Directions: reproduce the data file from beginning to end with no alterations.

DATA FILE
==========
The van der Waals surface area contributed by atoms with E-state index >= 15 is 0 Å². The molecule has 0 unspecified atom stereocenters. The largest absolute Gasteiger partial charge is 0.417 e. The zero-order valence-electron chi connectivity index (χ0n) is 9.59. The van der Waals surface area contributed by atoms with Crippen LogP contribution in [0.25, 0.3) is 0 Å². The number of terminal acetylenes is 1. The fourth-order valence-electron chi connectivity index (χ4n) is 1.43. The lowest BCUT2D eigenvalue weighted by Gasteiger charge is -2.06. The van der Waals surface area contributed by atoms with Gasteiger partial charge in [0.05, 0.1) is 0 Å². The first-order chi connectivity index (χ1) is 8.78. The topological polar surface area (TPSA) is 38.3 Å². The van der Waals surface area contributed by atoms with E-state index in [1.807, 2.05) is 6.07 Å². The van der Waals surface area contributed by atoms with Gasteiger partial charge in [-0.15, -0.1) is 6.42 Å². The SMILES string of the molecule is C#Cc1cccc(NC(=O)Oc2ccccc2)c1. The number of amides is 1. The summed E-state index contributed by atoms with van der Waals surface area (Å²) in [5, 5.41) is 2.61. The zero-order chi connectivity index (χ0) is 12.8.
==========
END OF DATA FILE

The van der Waals surface area contributed by atoms with E-state index >= 15 is 0 Å². The molecule has 0 unspecified atom stereocenters. The largest absolute Gasteiger partial charge is 0.417 e. The zero-order valence-electron chi connectivity index (χ0n) is 9.59. The van der Waals surface area contributed by atoms with Crippen LogP contribution in [0.25, 0.3) is 0 Å². The number of terminal acetylenes is 1. The fourth-order valence-electron chi connectivity index (χ4n) is 1.43. The lowest BCUT2D eigenvalue weighted by Gasteiger charge is -2.06. The van der Waals surface area contributed by atoms with Gasteiger partial charge in [0.05, 0.1) is 0 Å². The first-order chi connectivity index (χ1) is 8.78. The topological polar surface area (TPSA) is 38.3 Å². The van der Waals surface area contributed by atoms with E-state index in [1.807, 2.05) is 6.07 Å². The van der Waals surface area contributed by atoms with Gasteiger partial charge in [-0.15, -0.1) is 6.42 Å². The SMILES string of the molecule is C#Cc1cccc(NC(=O)Oc2ccccc2)c1. The number of amides is 1. The summed E-state index contributed by atoms with van der Waals surface area (Å²) in [5, 5.41) is 2.61. The zero-order chi connectivity index (χ0) is 12.8.